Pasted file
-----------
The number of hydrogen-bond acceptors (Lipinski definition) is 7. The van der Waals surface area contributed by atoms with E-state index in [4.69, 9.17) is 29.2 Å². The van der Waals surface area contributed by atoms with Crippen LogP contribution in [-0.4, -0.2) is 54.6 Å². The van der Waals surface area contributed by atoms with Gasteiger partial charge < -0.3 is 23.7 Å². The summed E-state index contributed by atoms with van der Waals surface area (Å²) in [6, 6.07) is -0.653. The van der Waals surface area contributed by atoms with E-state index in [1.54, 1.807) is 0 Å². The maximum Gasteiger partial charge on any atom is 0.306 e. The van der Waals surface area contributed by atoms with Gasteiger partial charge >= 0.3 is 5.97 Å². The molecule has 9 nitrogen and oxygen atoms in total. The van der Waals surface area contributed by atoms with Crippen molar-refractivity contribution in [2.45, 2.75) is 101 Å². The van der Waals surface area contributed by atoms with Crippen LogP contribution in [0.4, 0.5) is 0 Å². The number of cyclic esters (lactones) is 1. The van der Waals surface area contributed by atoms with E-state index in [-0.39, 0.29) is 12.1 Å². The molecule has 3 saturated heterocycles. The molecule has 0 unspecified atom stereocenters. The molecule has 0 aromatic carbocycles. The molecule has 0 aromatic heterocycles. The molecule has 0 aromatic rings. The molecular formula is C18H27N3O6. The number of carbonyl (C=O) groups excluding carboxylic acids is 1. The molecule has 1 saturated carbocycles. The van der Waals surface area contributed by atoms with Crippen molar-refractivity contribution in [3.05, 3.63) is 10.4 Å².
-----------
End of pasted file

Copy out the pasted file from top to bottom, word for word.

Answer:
The number of hydrogen-bond acceptors (Lipinski definition) is 7. The van der Waals surface area contributed by atoms with E-state index in [4.69, 9.17) is 29.2 Å². The van der Waals surface area contributed by atoms with Crippen LogP contribution in [-0.4, -0.2) is 54.6 Å². The van der Waals surface area contributed by atoms with Gasteiger partial charge < -0.3 is 23.7 Å². The summed E-state index contributed by atoms with van der Waals surface area (Å²) in [6, 6.07) is -0.653. The van der Waals surface area contributed by atoms with E-state index in [1.54, 1.807) is 0 Å². The maximum Gasteiger partial charge on any atom is 0.306 e. The van der Waals surface area contributed by atoms with Gasteiger partial charge >= 0.3 is 5.97 Å². The molecule has 9 nitrogen and oxygen atoms in total. The van der Waals surface area contributed by atoms with Crippen molar-refractivity contribution in [2.45, 2.75) is 101 Å². The van der Waals surface area contributed by atoms with Crippen LogP contribution in [0.4, 0.5) is 0 Å². The number of cyclic esters (lactones) is 1. The van der Waals surface area contributed by atoms with E-state index in [-0.39, 0.29) is 12.1 Å². The molecule has 3 saturated heterocycles. The molecule has 0 unspecified atom stereocenters. The molecule has 0 aromatic carbocycles. The molecule has 0 aromatic heterocycles. The molecule has 0 aromatic rings. The molecular formula is C18H27N3O6. The number of carbonyl (C=O) groups excluding carboxylic acids is 1. The molecule has 1 saturated carbocycles. The van der Waals surface area contributed by atoms with Crippen molar-refractivity contribution in [3.05, 3.63) is 10.4 Å².